• Adjustability. The monitor and/or computer mount should be designed to adjust easily by the people who will use it every day. Ask, “Can caregivers and staff easily adjust the height and position of this mount?” In the case of an articulating mounting arm, think of the farthest point it will be required to reach. “Will this arm extend to where it is needed?”
  • Compatibility. There are compatibility standards set forth by VESA, the Video Electronics Standard Association, that determine how a flat panel monitor can be mounted. Be sure to find a mounting interface that’s VESA compliant and compatible with the monitor. Also keep in mind the weight of the equipment that will be mounted and choose a mounting system that meets the load capacity.
  • Quality. Find out how the monitor and computer mounts under consideration have been engineered and manufactured. Ask, “Is the mounting system designed to be durable? Is the mount built to last at least as long as the equipment that is mounted on it? Is this system safe to extend above and over a patient? What kind of finish does it have? Will the finish fade or chip after frequent cleaning? Will the manufacturer stand behind this product?”
The right monitor and computer mounting system can transform a healthcare or dental practice. It can enrich the experience of patients and create a safer, more efficient workplace for employees.

Thursday, April 6, 2017

ICW's Vertical Dual Monitor Mounting System Product Prototype




 ICW's Vertical Dual Monitor Mounting System Product Prototype


ICW is excited to announce our next new product prototype. In fact we know exactly how important it is to develop new, innovative & helpful ideas for many reasons; constantly improve the quality of our products, target new trends and increase the ergonomics at your workplace.

The last few years have been interesting in terms of new technology; that being said, we have noticed that the trend to work with dual monitors has increased work productivity in office spaces throughout the world. The convenience of having two monitors has many benefits, but also brings certain problems. Tight quarters with limited space and incorrect ergonomics.

Knowing the benefits and concerns, our engineers came up with a new idea for a vertical dual monitor mounting system. So this is what we did: we have mounted dual monitors in the vertical position on a heavy-duty desk puck. Each of the monitors can be rotated 20 degrees laterally and our Para-link adjuster provides forward and backward motion for fine-tuning their position.


This is an excellent, space-saving configuration for radiology departments, dental offices, IT, and other areas that need maximum monitor real estate in a minimum amount of space.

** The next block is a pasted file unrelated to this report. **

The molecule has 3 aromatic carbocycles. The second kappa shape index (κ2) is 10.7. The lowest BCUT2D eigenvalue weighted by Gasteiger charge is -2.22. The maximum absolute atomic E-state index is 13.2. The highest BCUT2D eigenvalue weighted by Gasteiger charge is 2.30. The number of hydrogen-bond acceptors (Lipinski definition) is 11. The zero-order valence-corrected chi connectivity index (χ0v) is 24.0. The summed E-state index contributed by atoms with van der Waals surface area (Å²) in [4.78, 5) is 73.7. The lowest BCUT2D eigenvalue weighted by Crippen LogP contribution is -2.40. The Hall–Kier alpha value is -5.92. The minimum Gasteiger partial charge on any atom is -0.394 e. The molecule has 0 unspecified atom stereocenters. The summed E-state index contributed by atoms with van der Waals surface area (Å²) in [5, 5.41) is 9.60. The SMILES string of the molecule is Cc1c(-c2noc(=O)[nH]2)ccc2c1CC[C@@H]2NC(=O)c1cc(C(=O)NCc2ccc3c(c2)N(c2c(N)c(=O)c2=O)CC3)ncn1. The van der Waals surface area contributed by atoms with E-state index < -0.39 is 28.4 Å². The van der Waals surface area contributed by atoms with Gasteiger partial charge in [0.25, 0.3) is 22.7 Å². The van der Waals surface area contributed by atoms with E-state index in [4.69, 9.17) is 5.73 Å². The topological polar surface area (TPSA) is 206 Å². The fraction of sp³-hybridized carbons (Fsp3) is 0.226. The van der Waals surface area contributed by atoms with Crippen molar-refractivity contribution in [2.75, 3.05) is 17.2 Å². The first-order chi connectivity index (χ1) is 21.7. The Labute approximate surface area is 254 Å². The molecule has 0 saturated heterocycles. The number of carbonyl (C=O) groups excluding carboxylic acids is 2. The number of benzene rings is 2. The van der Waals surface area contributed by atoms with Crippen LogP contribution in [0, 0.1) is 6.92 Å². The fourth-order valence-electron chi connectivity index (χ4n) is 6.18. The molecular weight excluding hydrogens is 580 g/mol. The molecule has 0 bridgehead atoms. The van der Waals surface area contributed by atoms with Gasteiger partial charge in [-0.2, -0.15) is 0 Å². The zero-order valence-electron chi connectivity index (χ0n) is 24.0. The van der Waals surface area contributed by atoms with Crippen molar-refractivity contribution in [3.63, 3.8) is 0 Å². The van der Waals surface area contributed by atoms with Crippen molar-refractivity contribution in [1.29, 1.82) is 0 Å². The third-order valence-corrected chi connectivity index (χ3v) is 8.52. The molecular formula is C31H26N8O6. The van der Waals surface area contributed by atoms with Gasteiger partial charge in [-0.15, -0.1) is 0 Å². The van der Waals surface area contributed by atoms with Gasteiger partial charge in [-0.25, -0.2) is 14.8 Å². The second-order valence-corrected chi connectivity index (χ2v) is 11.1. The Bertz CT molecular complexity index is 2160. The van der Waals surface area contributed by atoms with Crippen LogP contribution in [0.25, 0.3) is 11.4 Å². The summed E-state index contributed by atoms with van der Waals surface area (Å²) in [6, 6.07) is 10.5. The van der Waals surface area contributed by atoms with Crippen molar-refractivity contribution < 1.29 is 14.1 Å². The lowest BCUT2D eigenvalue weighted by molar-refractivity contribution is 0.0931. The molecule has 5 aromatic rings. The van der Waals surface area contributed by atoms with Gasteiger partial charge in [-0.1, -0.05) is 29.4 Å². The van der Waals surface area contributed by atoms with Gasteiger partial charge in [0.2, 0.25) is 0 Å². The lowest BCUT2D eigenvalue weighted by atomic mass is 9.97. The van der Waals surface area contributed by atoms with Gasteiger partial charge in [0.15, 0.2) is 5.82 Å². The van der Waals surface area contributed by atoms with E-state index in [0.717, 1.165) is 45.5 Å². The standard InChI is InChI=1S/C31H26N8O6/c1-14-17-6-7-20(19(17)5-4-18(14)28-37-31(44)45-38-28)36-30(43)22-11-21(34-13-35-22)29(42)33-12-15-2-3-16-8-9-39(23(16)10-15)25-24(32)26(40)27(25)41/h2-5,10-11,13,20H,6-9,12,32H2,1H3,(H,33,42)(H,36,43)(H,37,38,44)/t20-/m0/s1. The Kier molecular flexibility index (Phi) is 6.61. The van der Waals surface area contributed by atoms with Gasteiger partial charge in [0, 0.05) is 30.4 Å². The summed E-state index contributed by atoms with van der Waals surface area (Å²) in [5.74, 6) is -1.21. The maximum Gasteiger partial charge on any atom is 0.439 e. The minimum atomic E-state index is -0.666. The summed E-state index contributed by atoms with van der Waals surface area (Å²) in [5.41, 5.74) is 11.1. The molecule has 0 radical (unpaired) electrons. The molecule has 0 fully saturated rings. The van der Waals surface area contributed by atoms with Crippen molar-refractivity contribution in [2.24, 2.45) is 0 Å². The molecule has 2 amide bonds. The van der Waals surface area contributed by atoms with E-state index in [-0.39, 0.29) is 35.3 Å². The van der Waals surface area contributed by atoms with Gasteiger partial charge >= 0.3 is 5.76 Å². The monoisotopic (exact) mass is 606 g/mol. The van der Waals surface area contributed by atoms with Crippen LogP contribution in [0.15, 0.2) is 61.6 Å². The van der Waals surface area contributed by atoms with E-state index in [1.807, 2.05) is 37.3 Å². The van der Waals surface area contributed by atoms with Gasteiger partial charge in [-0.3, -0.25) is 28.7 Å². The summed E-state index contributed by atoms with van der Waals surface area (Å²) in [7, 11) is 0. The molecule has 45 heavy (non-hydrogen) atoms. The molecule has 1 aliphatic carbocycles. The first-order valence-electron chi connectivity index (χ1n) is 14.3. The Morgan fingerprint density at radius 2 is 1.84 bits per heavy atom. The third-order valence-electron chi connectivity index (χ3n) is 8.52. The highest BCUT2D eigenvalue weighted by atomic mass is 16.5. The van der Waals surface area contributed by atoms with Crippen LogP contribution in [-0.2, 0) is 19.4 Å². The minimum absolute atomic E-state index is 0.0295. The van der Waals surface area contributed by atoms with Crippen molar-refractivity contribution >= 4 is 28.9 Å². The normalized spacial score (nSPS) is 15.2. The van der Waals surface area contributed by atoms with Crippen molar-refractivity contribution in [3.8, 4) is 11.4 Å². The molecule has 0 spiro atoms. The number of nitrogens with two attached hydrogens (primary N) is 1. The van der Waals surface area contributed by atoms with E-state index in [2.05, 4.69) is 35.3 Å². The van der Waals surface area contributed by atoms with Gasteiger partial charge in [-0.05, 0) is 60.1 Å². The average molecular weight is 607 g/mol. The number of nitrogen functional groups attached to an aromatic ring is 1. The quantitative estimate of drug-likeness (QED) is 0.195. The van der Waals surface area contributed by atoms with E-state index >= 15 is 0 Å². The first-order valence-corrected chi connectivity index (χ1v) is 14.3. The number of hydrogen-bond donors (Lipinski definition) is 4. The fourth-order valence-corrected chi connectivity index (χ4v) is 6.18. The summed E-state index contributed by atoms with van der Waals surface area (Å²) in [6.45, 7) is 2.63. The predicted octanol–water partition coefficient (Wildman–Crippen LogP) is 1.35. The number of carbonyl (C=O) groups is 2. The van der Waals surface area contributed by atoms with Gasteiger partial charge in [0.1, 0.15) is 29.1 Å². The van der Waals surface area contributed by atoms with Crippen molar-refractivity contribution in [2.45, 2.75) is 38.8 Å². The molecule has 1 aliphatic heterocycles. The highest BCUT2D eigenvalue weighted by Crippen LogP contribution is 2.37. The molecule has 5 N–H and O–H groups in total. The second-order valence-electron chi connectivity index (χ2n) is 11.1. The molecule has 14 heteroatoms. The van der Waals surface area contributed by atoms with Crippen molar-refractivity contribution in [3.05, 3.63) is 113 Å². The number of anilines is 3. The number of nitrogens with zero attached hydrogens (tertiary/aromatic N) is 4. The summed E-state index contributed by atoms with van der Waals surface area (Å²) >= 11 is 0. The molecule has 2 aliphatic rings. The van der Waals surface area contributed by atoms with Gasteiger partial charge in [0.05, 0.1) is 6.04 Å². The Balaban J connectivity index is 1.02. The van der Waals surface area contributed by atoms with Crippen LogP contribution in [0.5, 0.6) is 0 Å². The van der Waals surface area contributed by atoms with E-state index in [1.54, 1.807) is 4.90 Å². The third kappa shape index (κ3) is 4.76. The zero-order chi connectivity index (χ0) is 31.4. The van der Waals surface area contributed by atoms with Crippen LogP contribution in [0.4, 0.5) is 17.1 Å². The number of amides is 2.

Feel free to contact us directly for any questions or visit our website at www.icwusa.com to get more news and updates about existing & upcoming products.

Monday, March 27, 2017

Improving compliance with EHR priorities in an era of decentralized hospital-based healthcare





Hospital mergers and acquisitions can create challenges integrating different electronic health records (EHR) systems
As healthcare decision makers well know, the industry is experiencing unprecedented challenges on numerous fronts. Declining reimbursements, new federal regulations and incentives, an increase in insured patients, and evolving consumer expectations are requiring hospitals and health systems to rapidly adjust how they approach and deliver patient services.
These market dynamics are in part contributing to a resurgence of hospital acquisitions of and mergers with outpatient specialty centers and private practices. Decentralizing lower-acuity care into community settings has the potential to deliver wins from multiple angles. Hospitals can develop down-stream revenue sources while creating a broader referral base; they improve their ability to manage overall patient outcomes, in line with the shift to population-based care; and they can extend their brand and market share while reducing the risks that come with providing care in an inpatient setting.
As the Health Facilities Management/American Society for Healthcare Engineering 2015 Hospital Construction Survey1 found, nearly 24 percent of respondents noted they are considering health system-branded general medicine and family care centers in the community, and 22 percent are considering ambulatory surgery centers, in response to reduced reimbursement rates and new payment arrangements.